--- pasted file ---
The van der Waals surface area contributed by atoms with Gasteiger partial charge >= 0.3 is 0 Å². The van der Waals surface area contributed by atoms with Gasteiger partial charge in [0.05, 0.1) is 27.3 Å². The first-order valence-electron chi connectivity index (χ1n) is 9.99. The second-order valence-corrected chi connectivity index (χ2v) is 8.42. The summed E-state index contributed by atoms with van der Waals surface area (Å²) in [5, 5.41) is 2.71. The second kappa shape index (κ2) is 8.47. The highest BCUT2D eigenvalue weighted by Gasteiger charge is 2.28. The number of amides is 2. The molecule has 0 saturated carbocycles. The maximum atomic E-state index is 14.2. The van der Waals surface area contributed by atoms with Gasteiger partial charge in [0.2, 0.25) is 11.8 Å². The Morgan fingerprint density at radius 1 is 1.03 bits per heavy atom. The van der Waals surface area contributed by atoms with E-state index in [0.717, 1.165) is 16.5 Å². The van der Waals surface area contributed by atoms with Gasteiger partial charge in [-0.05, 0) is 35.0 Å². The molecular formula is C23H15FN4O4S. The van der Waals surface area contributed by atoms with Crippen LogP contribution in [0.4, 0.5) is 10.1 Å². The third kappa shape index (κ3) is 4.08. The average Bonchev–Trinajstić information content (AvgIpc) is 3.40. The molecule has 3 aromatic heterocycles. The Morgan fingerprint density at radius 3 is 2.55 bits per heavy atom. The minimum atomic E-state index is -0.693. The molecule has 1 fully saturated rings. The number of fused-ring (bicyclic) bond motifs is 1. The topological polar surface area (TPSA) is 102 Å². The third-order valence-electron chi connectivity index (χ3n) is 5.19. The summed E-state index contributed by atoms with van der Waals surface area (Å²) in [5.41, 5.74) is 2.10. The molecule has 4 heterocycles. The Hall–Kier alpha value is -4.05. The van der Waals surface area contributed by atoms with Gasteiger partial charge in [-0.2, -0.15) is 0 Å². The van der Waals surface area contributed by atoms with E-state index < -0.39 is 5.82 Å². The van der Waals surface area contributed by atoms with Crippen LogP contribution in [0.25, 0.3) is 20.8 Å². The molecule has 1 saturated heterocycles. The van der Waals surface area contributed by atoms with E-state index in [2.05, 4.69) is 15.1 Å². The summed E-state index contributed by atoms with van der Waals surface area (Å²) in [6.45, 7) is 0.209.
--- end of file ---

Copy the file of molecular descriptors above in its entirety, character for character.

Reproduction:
The van der Waals surface area contributed by atoms with Gasteiger partial charge >= 0.3 is 0 Å². The van der Waals surface area contributed by atoms with Gasteiger partial charge in [0.05, 0.1) is 27.3 Å². The first-order valence-electron chi connectivity index (χ1n) is 9.99. The second-order valence-corrected chi connectivity index (χ2v) is 8.42. The summed E-state index contributed by atoms with van der Waals surface area (Å²) in [5, 5.41) is 2.71. The second kappa shape index (κ2) is 8.47. The highest BCUT2D eigenvalue weighted by Gasteiger charge is 2.28. The number of amides is 2. The molecule has 0 saturated carbocycles. The maximum atomic E-state index is 14.2. The van der Waals surface area contributed by atoms with Gasteiger partial charge in [0.2, 0.25) is 11.8 Å². The Morgan fingerprint density at radius 1 is 1.03 bits per heavy atom. The van der Waals surface area contributed by atoms with E-state index in [0.717, 1.165) is 16.5 Å². The van der Waals surface area contributed by atoms with Gasteiger partial charge in [-0.05, 0) is 35.0 Å². The molecular formula is C23H15FN4O4S. The van der Waals surface area contributed by atoms with Crippen LogP contribution in [0.4, 0.5) is 10.1 Å². The third kappa shape index (κ3) is 4.08. The average Bonchev–Trinajstić information content (AvgIpc) is 3.40. The molecule has 3 aromatic heterocycles. The Morgan fingerprint density at radius 3 is 2.55 bits per heavy atom. The minimum atomic E-state index is -0.693. The molecule has 1 fully saturated rings. The number of fused-ring (bicyclic) bond motifs is 1. The topological polar surface area (TPSA) is 102 Å². The third-order valence-electron chi connectivity index (χ3n) is 5.19. The summed E-state index contributed by atoms with van der Waals surface area (Å²) in [5.41, 5.74) is 2.10. The molecule has 4 heterocycles. The Hall–Kier alpha value is -4.05. The van der Waals surface area contributed by atoms with Gasteiger partial charge in [-0.2, -0.15) is 0 Å². The van der Waals surface area contributed by atoms with E-state index < -0.39 is 5.82 Å². The van der Waals surface area contributed by atoms with Crippen LogP contribution in [0.25, 0.3) is 20.8 Å². The molecule has 1 saturated heterocycles. The van der Waals surface area contributed by atoms with E-state index in [2.05, 4.69) is 15.1 Å². The summed E-state index contributed by atoms with van der Waals surface area (Å²) in [6.45, 7) is 0.209.